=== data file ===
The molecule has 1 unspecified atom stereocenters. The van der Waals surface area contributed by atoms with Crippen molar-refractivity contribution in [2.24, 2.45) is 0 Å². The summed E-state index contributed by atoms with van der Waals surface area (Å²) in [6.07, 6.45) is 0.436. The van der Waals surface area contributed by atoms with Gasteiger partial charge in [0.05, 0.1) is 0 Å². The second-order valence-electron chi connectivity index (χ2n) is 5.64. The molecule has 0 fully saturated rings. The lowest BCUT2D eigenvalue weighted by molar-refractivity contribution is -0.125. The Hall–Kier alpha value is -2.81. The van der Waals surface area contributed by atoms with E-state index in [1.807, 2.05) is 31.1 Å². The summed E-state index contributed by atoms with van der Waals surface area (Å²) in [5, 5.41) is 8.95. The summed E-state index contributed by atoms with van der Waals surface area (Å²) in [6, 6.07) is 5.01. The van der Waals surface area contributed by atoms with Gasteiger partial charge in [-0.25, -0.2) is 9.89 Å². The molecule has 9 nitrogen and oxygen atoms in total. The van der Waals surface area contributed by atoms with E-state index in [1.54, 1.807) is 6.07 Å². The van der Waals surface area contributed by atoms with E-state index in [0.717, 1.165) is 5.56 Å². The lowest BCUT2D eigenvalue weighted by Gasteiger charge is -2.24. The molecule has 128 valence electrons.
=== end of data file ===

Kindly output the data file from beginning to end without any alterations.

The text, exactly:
The molecule has 1 unspecified atom stereocenters. The van der Waals surface area contributed by atoms with Crippen molar-refractivity contribution in [2.24, 2.45) is 0 Å². The summed E-state index contributed by atoms with van der Waals surface area (Å²) in [6.07, 6.45) is 0.436. The van der Waals surface area contributed by atoms with Gasteiger partial charge in [0.05, 0.1) is 0 Å². The second-order valence-electron chi connectivity index (χ2n) is 5.64. The molecule has 0 fully saturated rings. The lowest BCUT2D eigenvalue weighted by molar-refractivity contribution is -0.125. The Hall–Kier alpha value is -2.81. The van der Waals surface area contributed by atoms with E-state index in [1.807, 2.05) is 31.1 Å². The summed E-state index contributed by atoms with van der Waals surface area (Å²) in [5, 5.41) is 8.95. The summed E-state index contributed by atoms with van der Waals surface area (Å²) in [6, 6.07) is 5.01. The van der Waals surface area contributed by atoms with Gasteiger partial charge in [-0.25, -0.2) is 9.89 Å². The molecule has 9 nitrogen and oxygen atoms in total. The van der Waals surface area contributed by atoms with E-state index in [1.54, 1.807) is 6.07 Å². The van der Waals surface area contributed by atoms with E-state index in [0.717, 1.165) is 5.56 Å². The lowest BCUT2D eigenvalue weighted by Gasteiger charge is -2.24. The molecule has 128 valence electrons.